After reading the account of the numbering by David attentively, one is puzzled by the apparent contradiction, that in one place “God” and in another “Satan” occurs (1Chr 21:1; 2Sam 24:1). But it may be that there is more harmony between God and the Devil than ordinary men are aware. Unfortunately, we have not the advantage of great scholarship, but one erudite commentator on the bible tells us, in speaking of the Hebrew word Azazel: “This terrible and venerable name of God, through the pens of biblical glossers, has been a Devil, a mountain, a wilderness, and a he-goat (G.R. Gliddon’s extract from “Lanci’s Sagra Scritura,” chap. 3, sec. 1). Well may incomprehensibility be an attribute of Deity, when, even to holy and reverend fathers, God has been sometimes undistinguishable from a he-goat or a Devil. Goats and Devils are alike represented with horns and tails. We trust that profanity will not enlarge on this sad confusion of ideas. Not possessing great lingual acquirements, we adhere to the English bible, believing that religion can never be improved by mere common sense, or human effort. We admire, without understanding, the skill of the Missionary, who makes the word “Mooigniazimoongo” an equivalent for God in the Sooahelee dialect, and who represents “original sin” to the Ottomi Indian by the word “Teacatzintiliztlatlacolli,” and who recommends theDelawareto repentance as “Schiwelendamowitchewagan.” We do not wonder that in these translating thaumaturgic exploits God and Devil get mistaken for each other.

God is a spirit. Jesus was led up of the Spirit to be tempted of the Devil; and it is also true that spirits are very likely to lead men to the Devil. Too intimate acquaintance with whisky toddy overnight is often followed by the delirium tremens and blue-devils on the morrow. We advise our readers to eschew alike spirituous and spiritual mixtures. They interfere sadly with sober thinking, and play the Devil with your brains.

The history of the temptation of Jesus by the Devil has been dealt with in another essay. Yet it may be well to add the opinion of a Church of England divine in this place: “That the Devil should appear personally to the Son of God is certainly not more wonderful than that he should, in a more remote age, have appeared among the sons of God, in the presence of God himself, to tempt and torment the righteous Job. But that Satan should carry Jesus, bodily and literally, through the air — first to the top of a high mountain, and then to the topmost pinnacle of the temple — is wholly inadmissible, it is an insult to our understanding (“Christian Records,” by the Rev. Dr. Giles, p.144).” It is pleasant to be able to find so many clergymen, in these days, zealously repudiating their own creeds. I am not prepared to speak strongly as to the color of the Devil; white men paint him black, black men white; but, allowing for the prejudices of dark-colored and fair-skinned believers, an invisible green would not be an unreasonable tint. We presume that he is not colorless, as otherwise the Evangelists or the persons present would have labored under considerable difficulties in witnessing the casting out of the Devil from the man in the synagogue (Luke 4:35-36). This Devil is described as an unclean Devil, and it is, therefore, a fair inference that there are some clean Devils as well as dirty Devils. Printer’s Devils are mostly unclean Devils, but then they are only little Devils, and we must not make too much of them. Nearly all the Devils seem to talk, and it has therefore been conjectured by some bachelor metaphysicians that they are of the feminine gender, but I see no reason to agree in this, and my wife is of a contrary opinion. The Devils are probably good Christians — one text tells us that they believe and tremble. It is a fact with some poor Devils that the more they believe the more they tremble. We are told in another text that the Devil goeth about like a roaring lion, seeking whom he may devour. He will have extremely bad taste, however, if he eat up the lean and bony working-classes, while so many fit bishops and stout archdeacons remain unconsumed. Devils should be a sort of eternal salamander, for we are told there is everlasting fire prepared for the Devil and his angels (Mat 25:41), and that there is a lake of brimstone and fire, into which the Devil was cast (Rev 20:10). Perhaps instead of being salamander they will, while in the fire, be rather of the ‘otter tribe; but this is a question which Mr. C. H. Spurgeon, who is a far better judge of brimstone than myself, would be more competent to settle. The Devil has, at least upon one occasion, figured as a controversialist. He disputed with the archangel Michael, contending about the body of Moses (Jude 9); and in these degenerate days of personality in debate it is pleasant to know that the religious champion, unlike the Grants, Coopers, and Brindleys of the present period, was very civil toward his Satanic opponent. The Devil was once imprisoned for 1,000 years in a bottomless pit (Rev 20:2). If a pit has no bottom, it seems but little confinement to shut the top; but with faith and prayer, even a good foundation may be obtained for a bottomless pit.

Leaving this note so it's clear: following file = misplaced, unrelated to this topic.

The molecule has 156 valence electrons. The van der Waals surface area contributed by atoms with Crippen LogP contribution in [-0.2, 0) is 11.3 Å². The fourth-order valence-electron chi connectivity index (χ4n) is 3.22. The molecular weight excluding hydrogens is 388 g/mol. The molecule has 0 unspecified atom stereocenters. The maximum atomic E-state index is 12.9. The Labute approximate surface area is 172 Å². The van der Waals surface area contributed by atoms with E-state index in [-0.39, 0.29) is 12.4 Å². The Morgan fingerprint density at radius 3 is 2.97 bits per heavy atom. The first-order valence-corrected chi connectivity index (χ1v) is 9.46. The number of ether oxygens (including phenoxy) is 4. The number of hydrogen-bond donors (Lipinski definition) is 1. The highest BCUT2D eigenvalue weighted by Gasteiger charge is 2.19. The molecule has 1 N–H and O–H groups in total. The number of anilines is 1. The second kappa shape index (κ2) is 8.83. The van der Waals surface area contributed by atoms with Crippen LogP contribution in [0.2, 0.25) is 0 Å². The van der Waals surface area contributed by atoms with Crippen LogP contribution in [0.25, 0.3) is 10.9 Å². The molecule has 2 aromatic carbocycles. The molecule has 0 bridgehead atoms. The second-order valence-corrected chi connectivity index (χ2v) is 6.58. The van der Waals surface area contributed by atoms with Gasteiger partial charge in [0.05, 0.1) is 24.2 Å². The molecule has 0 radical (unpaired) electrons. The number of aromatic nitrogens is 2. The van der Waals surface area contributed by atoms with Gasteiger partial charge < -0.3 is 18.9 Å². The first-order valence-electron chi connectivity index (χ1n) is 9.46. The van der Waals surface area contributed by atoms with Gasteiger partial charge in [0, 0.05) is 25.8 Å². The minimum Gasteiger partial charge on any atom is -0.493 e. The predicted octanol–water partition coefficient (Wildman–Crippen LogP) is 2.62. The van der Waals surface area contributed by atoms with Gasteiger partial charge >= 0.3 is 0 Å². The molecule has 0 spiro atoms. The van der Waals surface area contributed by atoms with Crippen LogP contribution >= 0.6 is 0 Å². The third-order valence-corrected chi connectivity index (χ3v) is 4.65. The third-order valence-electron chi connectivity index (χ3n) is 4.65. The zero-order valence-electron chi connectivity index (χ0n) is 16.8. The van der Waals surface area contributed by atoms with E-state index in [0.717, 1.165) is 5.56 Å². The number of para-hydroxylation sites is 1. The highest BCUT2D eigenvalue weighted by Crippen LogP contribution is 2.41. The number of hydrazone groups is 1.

It is urged by some that the Devil was the serpent of Genesis — that is, that it was really Satan who, in this guise, tempted Eve. There is this difficulty in the matter: the Devil is a liar (John 8:44), but in the interview with Eve the serpent seems to have confined himself to the strict truth (Gen 3:4,5,22). There is, in fact, no point of resemblance — no horns, no hoof, nothing except the tail — which can be in any way identified.